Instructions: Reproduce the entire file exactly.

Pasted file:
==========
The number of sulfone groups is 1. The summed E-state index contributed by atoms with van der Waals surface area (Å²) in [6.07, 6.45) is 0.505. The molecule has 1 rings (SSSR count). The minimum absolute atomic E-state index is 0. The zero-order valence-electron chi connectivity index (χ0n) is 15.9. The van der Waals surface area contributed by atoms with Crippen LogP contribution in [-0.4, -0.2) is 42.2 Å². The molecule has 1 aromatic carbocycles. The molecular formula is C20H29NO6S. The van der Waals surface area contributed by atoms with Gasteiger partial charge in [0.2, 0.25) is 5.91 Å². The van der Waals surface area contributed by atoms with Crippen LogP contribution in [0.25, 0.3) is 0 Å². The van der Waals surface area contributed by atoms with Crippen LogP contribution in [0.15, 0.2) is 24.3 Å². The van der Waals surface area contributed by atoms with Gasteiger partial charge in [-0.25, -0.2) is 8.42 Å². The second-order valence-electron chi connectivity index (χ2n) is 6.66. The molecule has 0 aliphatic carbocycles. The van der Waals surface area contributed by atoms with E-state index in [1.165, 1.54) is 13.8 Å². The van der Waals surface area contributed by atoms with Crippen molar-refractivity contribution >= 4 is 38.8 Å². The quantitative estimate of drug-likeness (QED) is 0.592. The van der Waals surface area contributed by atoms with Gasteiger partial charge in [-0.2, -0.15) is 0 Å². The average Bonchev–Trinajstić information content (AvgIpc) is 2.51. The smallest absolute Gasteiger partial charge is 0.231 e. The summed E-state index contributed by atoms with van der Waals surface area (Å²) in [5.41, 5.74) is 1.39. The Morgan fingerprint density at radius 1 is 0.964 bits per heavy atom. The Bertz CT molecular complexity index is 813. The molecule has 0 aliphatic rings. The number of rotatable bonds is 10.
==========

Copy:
The number of sulfone groups is 1. The summed E-state index contributed by atoms with van der Waals surface area (Å²) in [6.07, 6.45) is 0.505. The molecule has 1 rings (SSSR count). The minimum absolute atomic E-state index is 0. The zero-order valence-electron chi connectivity index (χ0n) is 15.9. The van der Waals surface area contributed by atoms with Crippen LogP contribution in [-0.4, -0.2) is 42.2 Å². The molecule has 1 aromatic carbocycles. The molecular formula is C20H29NO6S. The van der Waals surface area contributed by atoms with Gasteiger partial charge in [0.2, 0.25) is 5.91 Å². The van der Waals surface area contributed by atoms with Crippen LogP contribution in [0.25, 0.3) is 0 Å². The van der Waals surface area contributed by atoms with Crippen LogP contribution in [0.15, 0.2) is 24.3 Å². The van der Waals surface area contributed by atoms with Gasteiger partial charge in [-0.25, -0.2) is 8.42 Å². The second-order valence-electron chi connectivity index (χ2n) is 6.66. The molecule has 0 aliphatic carbocycles. The van der Waals surface area contributed by atoms with E-state index in [1.165, 1.54) is 13.8 Å². The van der Waals surface area contributed by atoms with Crippen molar-refractivity contribution >= 4 is 38.8 Å². The quantitative estimate of drug-likeness (QED) is 0.592. The van der Waals surface area contributed by atoms with Gasteiger partial charge in [-0.2, -0.15) is 0 Å². The average Bonchev–Trinajstić information content (AvgIpc) is 2.51. The smallest absolute Gasteiger partial charge is 0.231 e. The summed E-state index contributed by atoms with van der Waals surface area (Å²) in [5.41, 5.74) is 1.39. The Morgan fingerprint density at radius 1 is 0.964 bits per heavy atom. The Bertz CT molecular complexity index is 813. The molecule has 0 aliphatic rings. The number of rotatable bonds is 10.